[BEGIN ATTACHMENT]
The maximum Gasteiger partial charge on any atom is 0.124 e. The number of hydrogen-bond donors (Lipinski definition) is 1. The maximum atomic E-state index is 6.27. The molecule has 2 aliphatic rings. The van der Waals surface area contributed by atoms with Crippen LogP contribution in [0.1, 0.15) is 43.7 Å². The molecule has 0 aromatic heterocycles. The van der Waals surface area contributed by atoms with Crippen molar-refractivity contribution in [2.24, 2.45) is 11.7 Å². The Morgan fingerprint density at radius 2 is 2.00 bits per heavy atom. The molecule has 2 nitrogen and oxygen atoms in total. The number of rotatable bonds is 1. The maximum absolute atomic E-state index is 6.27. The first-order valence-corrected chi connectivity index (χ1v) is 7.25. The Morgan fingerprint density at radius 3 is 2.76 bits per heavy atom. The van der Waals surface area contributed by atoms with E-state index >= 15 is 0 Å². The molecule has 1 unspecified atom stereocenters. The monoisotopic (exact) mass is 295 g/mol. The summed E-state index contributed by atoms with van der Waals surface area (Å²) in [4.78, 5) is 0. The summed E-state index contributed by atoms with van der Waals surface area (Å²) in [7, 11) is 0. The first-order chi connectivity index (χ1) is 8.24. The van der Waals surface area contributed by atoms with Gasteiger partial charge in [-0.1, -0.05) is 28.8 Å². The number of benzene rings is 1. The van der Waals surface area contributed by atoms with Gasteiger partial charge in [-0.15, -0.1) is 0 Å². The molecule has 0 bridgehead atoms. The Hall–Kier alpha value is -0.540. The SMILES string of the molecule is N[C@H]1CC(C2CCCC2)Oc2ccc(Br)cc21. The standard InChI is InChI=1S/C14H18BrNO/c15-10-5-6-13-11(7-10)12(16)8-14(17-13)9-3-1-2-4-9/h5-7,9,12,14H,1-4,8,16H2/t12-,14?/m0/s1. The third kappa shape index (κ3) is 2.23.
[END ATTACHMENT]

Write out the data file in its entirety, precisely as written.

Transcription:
The maximum Gasteiger partial charge on any atom is 0.124 e. The number of hydrogen-bond donors (Lipinski definition) is 1. The maximum atomic E-state index is 6.27. The molecule has 2 aliphatic rings. The van der Waals surface area contributed by atoms with Crippen LogP contribution in [0.1, 0.15) is 43.7 Å². The molecule has 0 aromatic heterocycles. The van der Waals surface area contributed by atoms with Crippen molar-refractivity contribution in [2.24, 2.45) is 11.7 Å². The Morgan fingerprint density at radius 2 is 2.00 bits per heavy atom. The molecule has 2 nitrogen and oxygen atoms in total. The number of rotatable bonds is 1. The maximum absolute atomic E-state index is 6.27. The first-order valence-corrected chi connectivity index (χ1v) is 7.25. The Morgan fingerprint density at radius 3 is 2.76 bits per heavy atom. The van der Waals surface area contributed by atoms with E-state index >= 15 is 0 Å². The molecule has 1 unspecified atom stereocenters. The monoisotopic (exact) mass is 295 g/mol. The summed E-state index contributed by atoms with van der Waals surface area (Å²) in [4.78, 5) is 0. The summed E-state index contributed by atoms with van der Waals surface area (Å²) in [7, 11) is 0. The first-order chi connectivity index (χ1) is 8.24. The van der Waals surface area contributed by atoms with Gasteiger partial charge in [-0.1, -0.05) is 28.8 Å². The number of benzene rings is 1. The van der Waals surface area contributed by atoms with Gasteiger partial charge in [-0.15, -0.1) is 0 Å². The molecule has 0 bridgehead atoms. The Hall–Kier alpha value is -0.540. The SMILES string of the molecule is N[C@H]1CC(C2CCCC2)Oc2ccc(Br)cc21. The standard InChI is InChI=1S/C14H18BrNO/c15-10-5-6-13-11(7-10)12(16)8-14(17-13)9-3-1-2-4-9/h5-7,9,12,14H,1-4,8,16H2/t12-,14?/m0/s1. The third kappa shape index (κ3) is 2.23.